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Burglary in vaishnavite temples

From: P.B.Anand (cbp95183_at_ccsun.strath.ac.uk)
Date: Thu Jan 23 1997 - 05:04:22 PST

Dear Bhagavathas,

Ever since I read about the incident in Mylapore Vedanta Desikar's temple 
I was thinking of this. Sri sudarshan's anguish further encourages me to 
write this.

Apparently, all the main cases of burglary of temple jewellery have taken 
place in vaishavaite temples. In all the cases, the modus operandi seems 
to be similar. The task of catching the culprits and bringing them to 
book is the responsibility of the police and regulatory system. But is 
there something we as vaishnavites and bhaktas can do to sublimate our 
anguish into some permanent action? I raise a few points for discussion :

(a) Are there written records and photographic documents of all the various 
    jewels in all important temples?
(b) Is there a public audit system of these jewellery? The concept of 
displaying the jewellery to public during Brahmotsavam, looks to me like 
a form of public audit. But with increased rush in many kshetrams during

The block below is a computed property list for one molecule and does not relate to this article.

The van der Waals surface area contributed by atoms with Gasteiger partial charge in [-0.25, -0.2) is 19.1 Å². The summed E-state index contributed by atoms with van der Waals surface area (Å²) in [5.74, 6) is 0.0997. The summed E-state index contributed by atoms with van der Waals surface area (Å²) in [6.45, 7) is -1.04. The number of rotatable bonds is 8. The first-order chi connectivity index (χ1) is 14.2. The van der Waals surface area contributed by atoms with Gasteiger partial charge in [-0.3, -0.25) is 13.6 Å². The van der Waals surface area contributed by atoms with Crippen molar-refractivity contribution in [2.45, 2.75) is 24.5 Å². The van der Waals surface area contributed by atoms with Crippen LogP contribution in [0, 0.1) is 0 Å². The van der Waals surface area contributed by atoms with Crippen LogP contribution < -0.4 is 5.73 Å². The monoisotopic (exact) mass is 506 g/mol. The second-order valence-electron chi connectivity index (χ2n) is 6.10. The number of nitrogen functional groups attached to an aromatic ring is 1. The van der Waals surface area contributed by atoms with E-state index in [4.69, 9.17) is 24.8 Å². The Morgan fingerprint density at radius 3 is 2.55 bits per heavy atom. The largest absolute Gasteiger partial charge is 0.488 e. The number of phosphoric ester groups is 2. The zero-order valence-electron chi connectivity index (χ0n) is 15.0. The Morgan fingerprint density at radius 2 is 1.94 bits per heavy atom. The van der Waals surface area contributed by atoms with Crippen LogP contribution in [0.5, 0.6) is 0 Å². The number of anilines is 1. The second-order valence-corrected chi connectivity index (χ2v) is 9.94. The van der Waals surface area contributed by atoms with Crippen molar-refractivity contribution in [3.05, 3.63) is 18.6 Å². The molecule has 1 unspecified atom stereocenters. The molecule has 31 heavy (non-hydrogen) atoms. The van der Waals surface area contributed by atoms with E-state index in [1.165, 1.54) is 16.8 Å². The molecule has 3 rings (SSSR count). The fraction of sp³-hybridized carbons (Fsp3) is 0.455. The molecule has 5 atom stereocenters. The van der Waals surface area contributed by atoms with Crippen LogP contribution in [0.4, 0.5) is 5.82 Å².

Brahmotsavam,  one hardly gets a glimpse of the lord leave alone getting 
time to 'audit' the jewellery. Without a public audit system, we would 
not know if over a period of time some jewels are written off the records 
as broken etc. and siphoned off in a systematic manner.

(c) Is it necessary that the valuable jewellery be adored on all 365 days 
(increasing the risk of their being damaged due to continuous wear and 
tear, besides the rsik of getting stolen) ?

(d) The lord, by his kalyana gunams, is a gem by himself. Why is the need 
for additional decorations. (May be only to divert people's wicked eyes 
away from the lord to more earthly riches-- a la Periyalwar's pallandu).

(e) Even small takeaway shops in the west have small and tiny video 
cameras hidden in wall clocks and tooth paste cartons. IS it not possible 
to install security video cameras in some of the important temples. 

(f) A person like bhattachar who is working everyday in the sanctum 
sanctorum may hardly notice if the ornaments are absent or not when the 
temple is reopened in the after noon. (All the cases reported have a 
modus operandi of the person hiding in the sanctum sanctorum during 
afternoon break, steal the things and then when the temple is reopened, 
mingle with the crowd and get away). Is it possible to introduce a check 
at that stage before the curtain is removed for public. (By this process, 
if it is noticed that some thing is missing, the thief would still be 
around along with of course a few more innocent persons).

(g) Lastly, is it possible to develop a model code of conduct to prevent 
such incidents from happening?

I have only framed these issues so that erudite members of this group 
could please contribute their ideas and hopefully we may come out with 
some suggestions to protect our invaluable heritage.

Adiyen
P.B.Anand